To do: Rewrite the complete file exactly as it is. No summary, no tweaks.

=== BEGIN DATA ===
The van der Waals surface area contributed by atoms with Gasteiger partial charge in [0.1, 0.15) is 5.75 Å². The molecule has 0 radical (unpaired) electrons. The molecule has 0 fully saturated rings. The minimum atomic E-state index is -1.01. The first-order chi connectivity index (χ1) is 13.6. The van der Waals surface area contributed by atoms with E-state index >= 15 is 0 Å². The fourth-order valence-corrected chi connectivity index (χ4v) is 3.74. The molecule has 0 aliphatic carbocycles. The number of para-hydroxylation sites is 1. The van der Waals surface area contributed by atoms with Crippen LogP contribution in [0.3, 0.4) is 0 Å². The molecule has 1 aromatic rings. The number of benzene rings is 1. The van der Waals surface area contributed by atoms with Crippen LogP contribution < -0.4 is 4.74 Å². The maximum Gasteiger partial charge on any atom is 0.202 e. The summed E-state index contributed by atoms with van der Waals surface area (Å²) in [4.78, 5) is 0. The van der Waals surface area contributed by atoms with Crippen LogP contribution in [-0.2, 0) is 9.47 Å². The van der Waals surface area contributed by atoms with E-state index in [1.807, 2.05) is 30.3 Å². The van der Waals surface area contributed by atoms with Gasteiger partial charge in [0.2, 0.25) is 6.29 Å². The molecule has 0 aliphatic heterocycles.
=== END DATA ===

The van der Waals surface area contributed by atoms with Gasteiger partial charge in [0.1, 0.15) is 5.75 Å². The molecule has 0 radical (unpaired) electrons. The molecule has 0 fully saturated rings. The minimum atomic E-state index is -1.01. The first-order chi connectivity index (χ1) is 13.6. The van der Waals surface area contributed by atoms with E-state index >= 15 is 0 Å². The fourth-order valence-corrected chi connectivity index (χ4v) is 3.74. The molecule has 0 aliphatic carbocycles. The number of para-hydroxylation sites is 1. The van der Waals surface area contributed by atoms with Crippen LogP contribution in [0.3, 0.4) is 0 Å². The molecule has 1 aromatic rings. The number of benzene rings is 1. The van der Waals surface area contributed by atoms with Crippen LogP contribution < -0.4 is 4.74 Å². The maximum Gasteiger partial charge on any atom is 0.202 e. The summed E-state index contributed by atoms with van der Waals surface area (Å²) in [4.78, 5) is 0. The van der Waals surface area contributed by atoms with Crippen LogP contribution in [-0.2, 0) is 9.47 Å². The van der Waals surface area contributed by atoms with E-state index in [1.807, 2.05) is 30.3 Å². The van der Waals surface area contributed by atoms with Gasteiger partial charge in [0.2, 0.25) is 6.29 Å². The molecule has 0 aliphatic heterocycles.